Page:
For Cathal Pendred, his entry way into the UFC nearly kept him from achieving one of his biggest professional goals.
Last summer when the SBG Ireland representative successfully defended his Cage Warriors welterweight title with a third-round stoppage win over Che Mills, he fully expected to get a call from Joe Silva inviting him to join teammate Conor McGregor on the UFC roster, but the call never came.
Standing atop the 170-pound ranks on the European regional circuit, there weren’t many fights that made sense for the former rugby player. After stopping a respected veteran who had previously enjoyed a cup of tea on the biggest stage in the sport, Pendred was left waiting for the right matchup to materialize, but nothing was coming together.
Instead of continuing to sit on the sidelines, Pendred heeded the advice of his head coach John Kavanagh and joined teammate Chris Fields in making the trip to Indianapolis to try out for Season 19 of The Ultimate Fighter and ended up making it into the house without having to win an elimination fight.
As the season played out, Pendred advanced to the semifinals of the middleweight competition, losing a split decision to Team Edgar’s Eddie Gordon. After the bout, UFC President Dana White confided in the Irishman that he believed he deserved the nod and would get the opportunity to compete in the Octagon once the season had played out.
Not soon after the date for the Ultimate Fighter 19 Finale was released, the organization announced it would be making its long-awaited return to Pendred’s hometown of Dublin just two weeks after the finale was set to take place in Las Vegas. The news left the 26-year-old newcomer torn.
“I got really worried that it was going to be a couple weeks after The Ultimate Fighter 19 Finale because after I had lost that split decision to Eddie (Gordon), Dana had said to me that he thought I won the fight and I was going to be getting my shot, so I thought I’d be fighting on the finale,” admits Pendred with a laugh. “I got pretty worried when they announced the Dublin card that I’d be fighting a couple weeks before that in Vegas and there would be no way of me competing on it, so when Joe Silva contacted me and told me I was on (the Dublin) card, I was over the moon.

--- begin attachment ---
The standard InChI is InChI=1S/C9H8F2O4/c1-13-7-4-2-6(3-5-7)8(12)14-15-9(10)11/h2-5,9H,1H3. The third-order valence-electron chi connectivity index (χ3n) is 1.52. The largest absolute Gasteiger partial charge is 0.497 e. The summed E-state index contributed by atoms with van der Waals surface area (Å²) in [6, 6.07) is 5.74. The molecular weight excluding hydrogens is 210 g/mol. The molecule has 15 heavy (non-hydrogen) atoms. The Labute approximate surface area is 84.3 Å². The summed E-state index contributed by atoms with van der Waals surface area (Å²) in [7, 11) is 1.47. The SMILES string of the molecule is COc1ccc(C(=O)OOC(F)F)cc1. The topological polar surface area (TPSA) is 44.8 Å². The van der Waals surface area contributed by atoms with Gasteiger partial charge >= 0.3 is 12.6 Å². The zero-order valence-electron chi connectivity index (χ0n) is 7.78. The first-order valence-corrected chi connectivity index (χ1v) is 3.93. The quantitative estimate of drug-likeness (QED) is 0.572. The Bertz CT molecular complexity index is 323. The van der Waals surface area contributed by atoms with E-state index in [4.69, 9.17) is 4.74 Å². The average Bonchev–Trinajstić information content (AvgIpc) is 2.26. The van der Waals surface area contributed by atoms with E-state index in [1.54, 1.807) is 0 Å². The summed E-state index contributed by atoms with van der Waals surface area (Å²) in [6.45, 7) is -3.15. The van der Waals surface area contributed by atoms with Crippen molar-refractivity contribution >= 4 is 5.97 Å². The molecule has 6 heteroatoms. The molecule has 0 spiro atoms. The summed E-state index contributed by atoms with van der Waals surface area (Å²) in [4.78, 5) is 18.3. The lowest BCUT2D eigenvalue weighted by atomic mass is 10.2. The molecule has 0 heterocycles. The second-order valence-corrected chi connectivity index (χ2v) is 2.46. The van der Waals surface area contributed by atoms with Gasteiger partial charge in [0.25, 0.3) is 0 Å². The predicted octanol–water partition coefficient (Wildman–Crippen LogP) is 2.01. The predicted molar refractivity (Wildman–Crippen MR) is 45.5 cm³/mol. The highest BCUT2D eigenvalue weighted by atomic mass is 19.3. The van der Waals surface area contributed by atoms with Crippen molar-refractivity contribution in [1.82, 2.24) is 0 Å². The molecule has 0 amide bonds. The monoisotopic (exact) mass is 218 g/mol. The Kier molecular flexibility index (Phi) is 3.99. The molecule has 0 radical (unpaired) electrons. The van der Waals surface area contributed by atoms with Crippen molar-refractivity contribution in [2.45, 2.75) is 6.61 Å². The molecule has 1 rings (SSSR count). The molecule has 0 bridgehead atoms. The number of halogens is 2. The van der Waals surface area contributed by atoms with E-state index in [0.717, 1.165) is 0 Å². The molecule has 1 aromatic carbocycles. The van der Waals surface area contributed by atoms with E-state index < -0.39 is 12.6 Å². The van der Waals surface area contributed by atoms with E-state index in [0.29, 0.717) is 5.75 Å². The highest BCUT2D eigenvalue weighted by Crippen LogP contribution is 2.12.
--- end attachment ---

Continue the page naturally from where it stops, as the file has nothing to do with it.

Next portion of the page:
“To be honest with you, doing The Ultimate Fighter was just about getting my foot in the door, getting that contract I’ve been looking for for a long time. I got that now. As much as not winning the show hurt at the time because I went in there believing I would win, it worked out for the better and I’m happy with the outcome.”
Fighting in front of his friends, family and countrymen inside the Octagon has been at the top of Pendred’s list of professional goals for five years, six months and three days – the exact amount of time it has been since the UFC last held an event in Dublin.
Held on January 17, 2009, UFC 93 not only boasted some major names on the fight card, including Rich Franklin, Dan Henderson, and Mauricio “Shogun” Rua, but there were a pair of potential future stars amongst the 9,000-plus fight fans that packed the O2 Arena that evening as well – Pendred and the man who will headline the organization’s return to Ireland, featherweight lightning rod Conor McGregor.
“Ireland is a small country, but it’s a very proud nation and they’ve always been proud of their fighters. The last time the UFC came around, we weren’t quite ready in MMA terms. We’ve always had a great boxing tradition and been world-class in that sport, but MMA we were slightly behind. We’ve caught up – more than caught up – with the rest of the world now and we’ve got world-beaters, myself included, in the country now and the country is behind us.